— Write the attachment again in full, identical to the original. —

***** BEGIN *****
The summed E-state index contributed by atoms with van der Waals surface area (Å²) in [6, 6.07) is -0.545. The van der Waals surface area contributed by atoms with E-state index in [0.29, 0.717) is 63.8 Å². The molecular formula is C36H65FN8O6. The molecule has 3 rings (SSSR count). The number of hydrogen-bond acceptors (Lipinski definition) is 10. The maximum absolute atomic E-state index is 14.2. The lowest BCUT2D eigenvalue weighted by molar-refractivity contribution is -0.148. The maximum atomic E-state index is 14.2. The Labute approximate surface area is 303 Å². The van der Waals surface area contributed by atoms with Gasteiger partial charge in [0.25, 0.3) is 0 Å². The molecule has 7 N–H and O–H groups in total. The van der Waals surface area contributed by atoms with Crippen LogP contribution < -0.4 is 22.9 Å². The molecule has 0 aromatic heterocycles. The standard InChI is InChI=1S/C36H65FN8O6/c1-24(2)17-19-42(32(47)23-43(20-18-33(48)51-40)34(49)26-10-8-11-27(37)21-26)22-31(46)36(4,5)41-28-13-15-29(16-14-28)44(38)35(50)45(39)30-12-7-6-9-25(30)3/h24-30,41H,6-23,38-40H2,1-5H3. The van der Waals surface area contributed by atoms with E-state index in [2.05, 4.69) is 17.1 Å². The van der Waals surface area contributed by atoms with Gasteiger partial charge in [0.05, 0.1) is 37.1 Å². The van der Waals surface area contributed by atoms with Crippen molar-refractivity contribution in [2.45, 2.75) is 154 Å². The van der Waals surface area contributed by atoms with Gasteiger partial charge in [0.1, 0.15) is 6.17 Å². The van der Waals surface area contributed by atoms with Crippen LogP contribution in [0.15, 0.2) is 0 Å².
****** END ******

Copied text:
The summed E-state index contributed by atoms with van der Waals surface area (Å²) in [6, 6.07) is -0.545. The van der Waals surface area contributed by atoms with E-state index in [0.29, 0.717) is 63.8 Å². The molecular formula is C36H65FN8O6. The molecule has 3 rings (SSSR count). The number of hydrogen-bond acceptors (Lipinski definition) is 10. The maximum absolute atomic E-state index is 14.2. The lowest BCUT2D eigenvalue weighted by molar-refractivity contribution is -0.148. The maximum atomic E-state index is 14.2. The Labute approximate surface area is 303 Å². The van der Waals surface area contributed by atoms with Gasteiger partial charge in [0.25, 0.3) is 0 Å². The molecule has 7 N–H and O–H groups in total. The van der Waals surface area contributed by atoms with Crippen LogP contribution < -0.4 is 22.9 Å². The molecule has 0 aromatic heterocycles. The standard InChI is InChI=1S/C36H65FN8O6/c1-24(2)17-19-42(32(47)23-43(20-18-33(48)51-40)34(49)26-10-8-11-27(37)21-26)22-31(46)36(4,5)41-28-13-15-29(16-14-28)44(38)35(50)45(39)30-12-7-6-9-25(30)3/h24-30,41H,6-23,38-40H2,1-5H3. The van der Waals surface area contributed by atoms with E-state index in [2.05, 4.69) is 17.1 Å². The van der Waals surface area contributed by atoms with Gasteiger partial charge in [0.05, 0.1) is 37.1 Å². The van der Waals surface area contributed by atoms with Crippen molar-refractivity contribution in [2.45, 2.75) is 154 Å². The van der Waals surface area contributed by atoms with Gasteiger partial charge in [0.1, 0.15) is 6.17 Å². The van der Waals surface area contributed by atoms with Crippen LogP contribution in [0.15, 0.2) is 0 Å².